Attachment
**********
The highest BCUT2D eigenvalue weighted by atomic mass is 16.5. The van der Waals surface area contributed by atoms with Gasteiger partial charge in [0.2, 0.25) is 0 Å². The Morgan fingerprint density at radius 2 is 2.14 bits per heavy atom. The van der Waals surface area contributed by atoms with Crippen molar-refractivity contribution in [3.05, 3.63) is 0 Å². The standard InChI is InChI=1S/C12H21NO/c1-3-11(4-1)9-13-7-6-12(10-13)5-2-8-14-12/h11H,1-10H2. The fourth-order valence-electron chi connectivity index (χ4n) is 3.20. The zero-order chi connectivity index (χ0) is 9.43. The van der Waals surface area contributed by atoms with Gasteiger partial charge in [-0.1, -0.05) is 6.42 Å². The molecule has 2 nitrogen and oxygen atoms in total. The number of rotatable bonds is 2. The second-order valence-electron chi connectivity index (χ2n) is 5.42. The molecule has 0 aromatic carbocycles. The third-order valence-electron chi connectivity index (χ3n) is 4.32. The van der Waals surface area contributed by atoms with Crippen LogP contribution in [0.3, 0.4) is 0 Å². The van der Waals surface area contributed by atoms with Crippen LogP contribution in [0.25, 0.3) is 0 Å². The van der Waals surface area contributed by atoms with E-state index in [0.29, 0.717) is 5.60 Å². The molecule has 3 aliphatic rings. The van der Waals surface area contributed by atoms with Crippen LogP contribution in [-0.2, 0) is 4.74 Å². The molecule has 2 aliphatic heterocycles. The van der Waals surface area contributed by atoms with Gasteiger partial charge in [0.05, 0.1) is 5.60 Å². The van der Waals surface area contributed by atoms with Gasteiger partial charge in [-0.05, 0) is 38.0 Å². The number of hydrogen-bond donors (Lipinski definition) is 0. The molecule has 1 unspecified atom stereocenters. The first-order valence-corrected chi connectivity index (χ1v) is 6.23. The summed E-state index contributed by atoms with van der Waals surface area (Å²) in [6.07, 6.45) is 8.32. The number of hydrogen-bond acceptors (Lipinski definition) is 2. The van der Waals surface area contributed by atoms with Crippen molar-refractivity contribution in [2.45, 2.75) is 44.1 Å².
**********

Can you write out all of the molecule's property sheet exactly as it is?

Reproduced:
The highest BCUT2D eigenvalue weighted by atomic mass is 16.5. The van der Waals surface area contributed by atoms with Gasteiger partial charge in [0.2, 0.25) is 0 Å². The Morgan fingerprint density at radius 2 is 2.14 bits per heavy atom. The van der Waals surface area contributed by atoms with Crippen molar-refractivity contribution in [3.05, 3.63) is 0 Å². The standard InChI is InChI=1S/C12H21NO/c1-3-11(4-1)9-13-7-6-12(10-13)5-2-8-14-12/h11H,1-10H2. The fourth-order valence-electron chi connectivity index (χ4n) is 3.20. The zero-order chi connectivity index (χ0) is 9.43. The van der Waals surface area contributed by atoms with Gasteiger partial charge in [-0.1, -0.05) is 6.42 Å². The molecule has 2 nitrogen and oxygen atoms in total. The number of rotatable bonds is 2. The second-order valence-electron chi connectivity index (χ2n) is 5.42. The molecule has 0 aromatic carbocycles. The third-order valence-electron chi connectivity index (χ3n) is 4.32. The van der Waals surface area contributed by atoms with Crippen LogP contribution in [0.3, 0.4) is 0 Å². The van der Waals surface area contributed by atoms with Crippen LogP contribution in [0.25, 0.3) is 0 Å². The van der Waals surface area contributed by atoms with E-state index in [0.29, 0.717) is 5.60 Å². The molecule has 3 aliphatic rings. The van der Waals surface area contributed by atoms with Crippen LogP contribution in [-0.2, 0) is 4.74 Å². The molecule has 2 aliphatic heterocycles. The van der Waals surface area contributed by atoms with Gasteiger partial charge in [0.05, 0.1) is 5.60 Å². The van der Waals surface area contributed by atoms with Gasteiger partial charge in [-0.05, 0) is 38.0 Å². The number of hydrogen-bond donors (Lipinski definition) is 0. The molecule has 1 unspecified atom stereocenters. The first-order valence-corrected chi connectivity index (χ1v) is 6.23. The summed E-state index contributed by atoms with van der Waals surface area (Å²) in [6.07, 6.45) is 8.32. The number of hydrogen-bond acceptors (Lipinski definition) is 2. The van der Waals surface area contributed by atoms with Crippen molar-refractivity contribution in [2.45, 2.75) is 44.1 Å².